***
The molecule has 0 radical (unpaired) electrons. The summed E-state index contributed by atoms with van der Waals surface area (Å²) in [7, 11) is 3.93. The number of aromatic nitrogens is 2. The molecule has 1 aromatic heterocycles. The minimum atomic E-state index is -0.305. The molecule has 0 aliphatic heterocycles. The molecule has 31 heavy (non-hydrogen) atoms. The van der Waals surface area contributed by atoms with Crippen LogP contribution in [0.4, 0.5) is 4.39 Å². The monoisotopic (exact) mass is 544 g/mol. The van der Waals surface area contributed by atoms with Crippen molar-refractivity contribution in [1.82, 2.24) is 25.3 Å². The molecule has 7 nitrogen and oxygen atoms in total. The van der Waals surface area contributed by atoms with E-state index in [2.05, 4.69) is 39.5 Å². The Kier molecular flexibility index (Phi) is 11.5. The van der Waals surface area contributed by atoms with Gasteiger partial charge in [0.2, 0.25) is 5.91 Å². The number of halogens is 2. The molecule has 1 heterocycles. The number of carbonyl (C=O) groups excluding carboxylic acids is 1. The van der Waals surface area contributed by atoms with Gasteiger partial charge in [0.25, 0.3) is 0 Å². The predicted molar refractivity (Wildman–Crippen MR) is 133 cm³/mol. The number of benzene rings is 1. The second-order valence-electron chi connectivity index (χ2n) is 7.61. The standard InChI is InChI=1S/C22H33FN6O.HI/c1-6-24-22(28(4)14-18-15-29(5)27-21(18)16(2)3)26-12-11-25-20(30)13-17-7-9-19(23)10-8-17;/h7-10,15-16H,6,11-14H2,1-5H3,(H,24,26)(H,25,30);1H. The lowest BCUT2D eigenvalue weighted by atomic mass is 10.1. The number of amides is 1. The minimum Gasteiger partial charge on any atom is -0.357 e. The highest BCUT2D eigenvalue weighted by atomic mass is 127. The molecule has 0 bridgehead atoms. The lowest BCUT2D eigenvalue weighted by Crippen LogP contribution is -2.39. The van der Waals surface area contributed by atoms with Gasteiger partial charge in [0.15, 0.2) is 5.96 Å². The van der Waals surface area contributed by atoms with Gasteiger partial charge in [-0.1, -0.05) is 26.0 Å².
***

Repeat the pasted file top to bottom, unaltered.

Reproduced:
The molecule has 0 radical (unpaired) electrons. The summed E-state index contributed by atoms with van der Waals surface area (Å²) in [7, 11) is 3.93. The number of aromatic nitrogens is 2. The molecule has 1 aromatic heterocycles. The minimum atomic E-state index is -0.305. The molecule has 0 aliphatic heterocycles. The molecule has 31 heavy (non-hydrogen) atoms. The van der Waals surface area contributed by atoms with Crippen LogP contribution in [0.4, 0.5) is 4.39 Å². The monoisotopic (exact) mass is 544 g/mol. The van der Waals surface area contributed by atoms with Crippen molar-refractivity contribution in [1.82, 2.24) is 25.3 Å². The molecule has 7 nitrogen and oxygen atoms in total. The van der Waals surface area contributed by atoms with E-state index in [2.05, 4.69) is 39.5 Å². The Kier molecular flexibility index (Phi) is 11.5. The van der Waals surface area contributed by atoms with Gasteiger partial charge in [0.2, 0.25) is 5.91 Å². The number of halogens is 2. The molecule has 1 heterocycles. The number of carbonyl (C=O) groups excluding carboxylic acids is 1. The van der Waals surface area contributed by atoms with Gasteiger partial charge in [0.25, 0.3) is 0 Å². The predicted molar refractivity (Wildman–Crippen MR) is 133 cm³/mol. The number of benzene rings is 1. The second-order valence-electron chi connectivity index (χ2n) is 7.61. The standard InChI is InChI=1S/C22H33FN6O.HI/c1-6-24-22(28(4)14-18-15-29(5)27-21(18)16(2)3)26-12-11-25-20(30)13-17-7-9-19(23)10-8-17;/h7-10,15-16H,6,11-14H2,1-5H3,(H,24,26)(H,25,30);1H. The lowest BCUT2D eigenvalue weighted by atomic mass is 10.1. The number of amides is 1. The minimum Gasteiger partial charge on any atom is -0.357 e. The highest BCUT2D eigenvalue weighted by atomic mass is 127. The molecule has 0 bridgehead atoms. The lowest BCUT2D eigenvalue weighted by Crippen LogP contribution is -2.39. The van der Waals surface area contributed by atoms with Gasteiger partial charge in [0.15, 0.2) is 5.96 Å². The van der Waals surface area contributed by atoms with Gasteiger partial charge in [-0.1, -0.05) is 26.0 Å².